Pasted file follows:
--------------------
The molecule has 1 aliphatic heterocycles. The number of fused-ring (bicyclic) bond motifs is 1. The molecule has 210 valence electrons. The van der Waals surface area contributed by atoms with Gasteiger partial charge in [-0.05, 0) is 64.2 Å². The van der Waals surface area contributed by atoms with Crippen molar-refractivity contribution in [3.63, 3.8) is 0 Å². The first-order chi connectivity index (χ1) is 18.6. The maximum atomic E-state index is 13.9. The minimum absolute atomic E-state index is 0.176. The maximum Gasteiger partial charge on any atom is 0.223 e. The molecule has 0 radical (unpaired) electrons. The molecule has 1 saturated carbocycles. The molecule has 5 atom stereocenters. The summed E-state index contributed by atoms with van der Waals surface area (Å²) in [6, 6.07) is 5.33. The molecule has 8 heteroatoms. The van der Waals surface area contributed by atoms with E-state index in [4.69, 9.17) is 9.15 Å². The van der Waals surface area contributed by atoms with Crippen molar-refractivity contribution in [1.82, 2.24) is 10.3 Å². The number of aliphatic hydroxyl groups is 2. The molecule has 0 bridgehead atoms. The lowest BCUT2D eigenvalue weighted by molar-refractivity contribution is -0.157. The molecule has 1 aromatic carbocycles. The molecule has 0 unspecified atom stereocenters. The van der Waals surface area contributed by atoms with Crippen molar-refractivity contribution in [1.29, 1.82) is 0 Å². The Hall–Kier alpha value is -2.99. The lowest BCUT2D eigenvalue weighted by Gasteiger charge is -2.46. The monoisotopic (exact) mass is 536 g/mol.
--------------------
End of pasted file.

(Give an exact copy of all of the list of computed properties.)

The molecule has 1 aliphatic heterocycles. The number of fused-ring (bicyclic) bond motifs is 1. The molecule has 210 valence electrons. The van der Waals surface area contributed by atoms with Gasteiger partial charge in [-0.05, 0) is 64.2 Å². The van der Waals surface area contributed by atoms with Crippen molar-refractivity contribution in [3.63, 3.8) is 0 Å². The first-order chi connectivity index (χ1) is 18.6. The maximum atomic E-state index is 13.9. The minimum absolute atomic E-state index is 0.176. The maximum Gasteiger partial charge on any atom is 0.223 e. The molecule has 0 radical (unpaired) electrons. The molecule has 1 saturated carbocycles. The molecule has 5 atom stereocenters. The summed E-state index contributed by atoms with van der Waals surface area (Å²) in [6, 6.07) is 5.33. The molecule has 8 heteroatoms. The van der Waals surface area contributed by atoms with E-state index in [4.69, 9.17) is 9.15 Å². The van der Waals surface area contributed by atoms with Crippen molar-refractivity contribution in [1.82, 2.24) is 10.3 Å². The number of aliphatic hydroxyl groups is 2. The molecule has 0 bridgehead atoms. The lowest BCUT2D eigenvalue weighted by molar-refractivity contribution is -0.157. The molecule has 1 aromatic carbocycles. The molecule has 0 unspecified atom stereocenters. The van der Waals surface area contributed by atoms with Crippen molar-refractivity contribution in [1.29, 1.82) is 0 Å². The Hall–Kier alpha value is -2.99. The lowest BCUT2D eigenvalue weighted by Gasteiger charge is -2.46. The monoisotopic (exact) mass is 536 g/mol.